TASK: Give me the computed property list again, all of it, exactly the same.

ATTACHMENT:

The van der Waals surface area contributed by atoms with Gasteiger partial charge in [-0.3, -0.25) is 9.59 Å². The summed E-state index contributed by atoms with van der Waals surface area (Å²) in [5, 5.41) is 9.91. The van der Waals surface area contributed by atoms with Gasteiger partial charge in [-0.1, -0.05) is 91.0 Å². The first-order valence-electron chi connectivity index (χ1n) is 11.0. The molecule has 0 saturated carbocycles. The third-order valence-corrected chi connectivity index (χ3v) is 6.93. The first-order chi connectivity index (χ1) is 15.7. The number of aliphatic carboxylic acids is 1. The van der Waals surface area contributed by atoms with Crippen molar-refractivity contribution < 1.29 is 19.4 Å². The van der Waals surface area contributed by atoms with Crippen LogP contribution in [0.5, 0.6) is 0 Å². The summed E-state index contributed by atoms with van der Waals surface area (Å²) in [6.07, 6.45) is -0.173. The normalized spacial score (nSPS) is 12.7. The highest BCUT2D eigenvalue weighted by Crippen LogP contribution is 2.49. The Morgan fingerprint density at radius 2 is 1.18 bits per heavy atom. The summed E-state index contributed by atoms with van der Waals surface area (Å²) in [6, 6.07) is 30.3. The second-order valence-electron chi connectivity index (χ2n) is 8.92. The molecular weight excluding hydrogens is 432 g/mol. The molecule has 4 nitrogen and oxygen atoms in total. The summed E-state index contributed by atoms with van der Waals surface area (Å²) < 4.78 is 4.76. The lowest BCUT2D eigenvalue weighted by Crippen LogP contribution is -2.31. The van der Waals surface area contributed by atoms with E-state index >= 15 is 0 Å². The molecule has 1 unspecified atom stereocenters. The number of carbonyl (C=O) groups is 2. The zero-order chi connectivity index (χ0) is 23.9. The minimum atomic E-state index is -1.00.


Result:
The van der Waals surface area contributed by atoms with Gasteiger partial charge in [-0.3, -0.25) is 9.59 Å². The summed E-state index contributed by atoms with van der Waals surface area (Å²) in [5, 5.41) is 9.91. The van der Waals surface area contributed by atoms with Gasteiger partial charge in [-0.1, -0.05) is 91.0 Å². The first-order valence-electron chi connectivity index (χ1n) is 11.0. The molecule has 0 saturated carbocycles. The third-order valence-corrected chi connectivity index (χ3v) is 6.93. The first-order chi connectivity index (χ1) is 15.7. The number of aliphatic carboxylic acids is 1. The van der Waals surface area contributed by atoms with Crippen molar-refractivity contribution < 1.29 is 19.4 Å². The van der Waals surface area contributed by atoms with Crippen LogP contribution in [0.5, 0.6) is 0 Å². The summed E-state index contributed by atoms with van der Waals surface area (Å²) in [6.07, 6.45) is -0.173. The normalized spacial score (nSPS) is 12.7. The highest BCUT2D eigenvalue weighted by Crippen LogP contribution is 2.49. The Morgan fingerprint density at radius 2 is 1.18 bits per heavy atom. The summed E-state index contributed by atoms with van der Waals surface area (Å²) in [6, 6.07) is 30.3. The second-order valence-electron chi connectivity index (χ2n) is 8.92. The molecular weight excluding hydrogens is 432 g/mol. The molecule has 4 nitrogen and oxygen atoms in total. The summed E-state index contributed by atoms with van der Waals surface area (Å²) < 4.78 is 4.76. The lowest BCUT2D eigenvalue weighted by Crippen LogP contribution is -2.31. The van der Waals surface area contributed by atoms with E-state index >= 15 is 0 Å². The molecule has 1 unspecified atom stereocenters. The number of carbonyl (C=O) groups is 2. The zero-order chi connectivity index (χ0) is 23.9. The minimum atomic E-state index is -1.00.